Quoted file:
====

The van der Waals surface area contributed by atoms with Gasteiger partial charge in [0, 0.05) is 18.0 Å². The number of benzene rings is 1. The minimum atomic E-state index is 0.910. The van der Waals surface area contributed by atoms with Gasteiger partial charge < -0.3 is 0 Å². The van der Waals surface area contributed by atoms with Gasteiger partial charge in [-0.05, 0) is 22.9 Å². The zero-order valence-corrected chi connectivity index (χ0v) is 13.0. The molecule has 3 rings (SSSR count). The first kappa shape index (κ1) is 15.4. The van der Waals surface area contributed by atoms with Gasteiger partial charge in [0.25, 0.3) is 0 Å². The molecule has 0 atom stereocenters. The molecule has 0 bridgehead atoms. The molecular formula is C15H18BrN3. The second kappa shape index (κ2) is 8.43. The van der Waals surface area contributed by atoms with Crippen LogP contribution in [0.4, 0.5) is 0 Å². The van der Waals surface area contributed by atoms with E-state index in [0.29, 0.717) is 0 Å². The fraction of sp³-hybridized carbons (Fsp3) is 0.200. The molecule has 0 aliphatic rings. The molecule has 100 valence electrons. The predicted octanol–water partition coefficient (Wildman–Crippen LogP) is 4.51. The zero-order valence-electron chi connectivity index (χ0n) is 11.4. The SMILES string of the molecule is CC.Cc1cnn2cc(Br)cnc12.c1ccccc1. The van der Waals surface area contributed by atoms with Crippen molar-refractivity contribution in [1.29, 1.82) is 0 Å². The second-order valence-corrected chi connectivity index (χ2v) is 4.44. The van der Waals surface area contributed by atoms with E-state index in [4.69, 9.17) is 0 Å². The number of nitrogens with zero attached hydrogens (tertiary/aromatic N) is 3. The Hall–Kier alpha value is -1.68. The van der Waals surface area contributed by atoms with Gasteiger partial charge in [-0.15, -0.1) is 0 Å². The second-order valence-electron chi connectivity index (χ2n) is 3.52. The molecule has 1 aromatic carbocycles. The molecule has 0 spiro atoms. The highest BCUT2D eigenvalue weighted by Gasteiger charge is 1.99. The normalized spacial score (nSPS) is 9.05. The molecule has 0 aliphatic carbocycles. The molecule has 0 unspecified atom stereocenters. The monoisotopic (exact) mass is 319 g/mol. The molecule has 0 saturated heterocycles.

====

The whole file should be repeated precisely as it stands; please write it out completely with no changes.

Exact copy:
The van der Waals surface area contributed by atoms with Gasteiger partial charge in [0, 0.05) is 18.0 Å². The number of benzene rings is 1. The minimum atomic E-state index is 0.910. The van der Waals surface area contributed by atoms with Gasteiger partial charge < -0.3 is 0 Å². The van der Waals surface area contributed by atoms with Gasteiger partial charge in [-0.05, 0) is 22.9 Å². The zero-order valence-corrected chi connectivity index (χ0v) is 13.0. The molecule has 3 rings (SSSR count). The first kappa shape index (κ1) is 15.4. The van der Waals surface area contributed by atoms with Gasteiger partial charge in [0.25, 0.3) is 0 Å². The molecule has 0 atom stereocenters. The molecule has 0 bridgehead atoms. The molecular formula is C15H18BrN3. The second kappa shape index (κ2) is 8.43. The van der Waals surface area contributed by atoms with Crippen LogP contribution in [0.4, 0.5) is 0 Å². The van der Waals surface area contributed by atoms with E-state index in [0.29, 0.717) is 0 Å². The fraction of sp³-hybridized carbons (Fsp3) is 0.200. The molecule has 0 aliphatic rings. The molecule has 100 valence electrons. The predicted octanol–water partition coefficient (Wildman–Crippen LogP) is 4.51. The zero-order valence-electron chi connectivity index (χ0n) is 11.4. The SMILES string of the molecule is CC.Cc1cnn2cc(Br)cnc12.c1ccccc1. The van der Waals surface area contributed by atoms with Crippen molar-refractivity contribution in [1.29, 1.82) is 0 Å². The second-order valence-corrected chi connectivity index (χ2v) is 4.44. The van der Waals surface area contributed by atoms with E-state index in [4.69, 9.17) is 0 Å². The number of nitrogens with zero attached hydrogens (tertiary/aromatic N) is 3. The Hall–Kier alpha value is -1.68. The van der Waals surface area contributed by atoms with Gasteiger partial charge in [-0.15, -0.1) is 0 Å². The second-order valence-electron chi connectivity index (χ2n) is 3.52. The molecule has 1 aromatic carbocycles. The molecule has 0 spiro atoms. The highest BCUT2D eigenvalue weighted by Gasteiger charge is 1.99. The normalized spacial score (nSPS) is 9.05. The molecule has 0 aliphatic carbocycles. The molecule has 0 unspecified atom stereocenters. The monoisotopic (exact) mass is 319 g/mol. The molecule has 0 saturated heterocycles.